There is a popular notion that he caught SEC defensive coordinators by surprise last year; after a full off-season to prepare, they'll solve him. Whitfield, the independent quarterback tutor, says that doesn't take into account Manziel's improvement. "[Defenses] are going to find an answer," Whitfield says. "It's just math. So you have to make your equation more complex." Manziel has tried to do that by improving his lower-body mechanics so he can throw more efficiently and by working on staying in the pocket instead of bolting at the first sign of trouble. This allows him to keep passing options alive longer. With 6'5" Mike Evans running routes and athletic tackles Jake Matthews and Cedric Ogbuehi blocking for him, Manziel should have plenty of opportunities to make plays with his arm.
Meanwhile, Manziel has far more command of the offense than he did as a first-year starter. Jake Spavital is now Texas A&M's co-offensive coordinator and quarterbacks coach, and like Kingsbury, he learned the modified Air Raid from current West Virginia coach Dana Holgorsen. Spavital has coached Houston's Case Keenum, Oklahoma State's Brandon Weeden and West Virginia's Geno Smith in the offense, and he says Manziel has the capability to make the same leap those quarterbacks made. "Year Two in this offense is the good year," Spavital says. "I've coached some pretty good QBs. Johnny can do things they can't do." Meanwhile, Manziel laughs at the idea that the Aggies have stood pat while opposing defenses have designed plans to bottle him. "We're picking up things from different places," Manziel says. "What happens when they think they're going to see the Air Raid and then we do the read option like Oregon does? What are they going to do then?"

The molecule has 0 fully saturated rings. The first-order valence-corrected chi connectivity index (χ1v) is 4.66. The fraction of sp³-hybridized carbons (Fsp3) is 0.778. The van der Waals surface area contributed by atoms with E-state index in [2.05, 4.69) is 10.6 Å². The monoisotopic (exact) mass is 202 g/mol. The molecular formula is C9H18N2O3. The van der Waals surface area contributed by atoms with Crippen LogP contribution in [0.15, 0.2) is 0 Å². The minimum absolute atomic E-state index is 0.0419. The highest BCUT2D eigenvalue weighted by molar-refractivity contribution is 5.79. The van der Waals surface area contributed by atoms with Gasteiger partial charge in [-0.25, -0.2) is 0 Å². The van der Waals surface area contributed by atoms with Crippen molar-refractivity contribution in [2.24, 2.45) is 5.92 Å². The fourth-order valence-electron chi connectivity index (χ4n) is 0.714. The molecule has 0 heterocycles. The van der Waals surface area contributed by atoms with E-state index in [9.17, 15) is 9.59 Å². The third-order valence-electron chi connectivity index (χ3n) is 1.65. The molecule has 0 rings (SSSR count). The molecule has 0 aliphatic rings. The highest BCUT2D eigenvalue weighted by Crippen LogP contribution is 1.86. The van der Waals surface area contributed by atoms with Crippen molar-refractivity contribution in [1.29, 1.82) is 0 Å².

The lack of faith disturbs Manziel, just as it did at Tivy High, where he set records and did more with less than any quarterback in the Lone Star State and still couldn't get Baylor, TCU or Texas to offer him a scholarship. "When is the day going to come when people stop doubting me?" Manziel asks, his voice rising. "When is it going to stop?"
Based on what he's read on Twitter, all Manziel must do is surpass one of the greatest individual seasons in the history of the game. It also wouldn't hurt if he led the Aggies to an SEC title and a BCS championship. And he needs to stop going to bars and stay home every night to study his playbook and/or the Bible. He's more than happy to do the football part. As for the off-field part, he intends to be himself. "I'm adapting. I'm learning. I'm trying to learn from these mistakes," he says. "But I'm not going to change who I am because the media wants me to be this, this or this. I'm not going to do that." Besides, didn't the legend of Johnny Football spring from a devil-may-care attitude on and off the field? "You love me when I'm running around being dangerous and a loose cannon," Manziel says. "What makes me special on the field is what people don't like off the field. I'm still learning how to put that into perspective."
That kind of introspection has helped Manziel realize something else. The autograph vultures and the loss of anonymity were trades he made so he could cross so many items off his bucket list. He and his pal Fitch spent time last week marveling at the people and places they've seen in the seven-plus months since Manziel won the Heisman. "When we look back 20, 30 years down the road, we're going to sit there and be like, We pretty much hung out with the f-----' Beatles," Manziel says. "We pretty much did everything we wanted to do."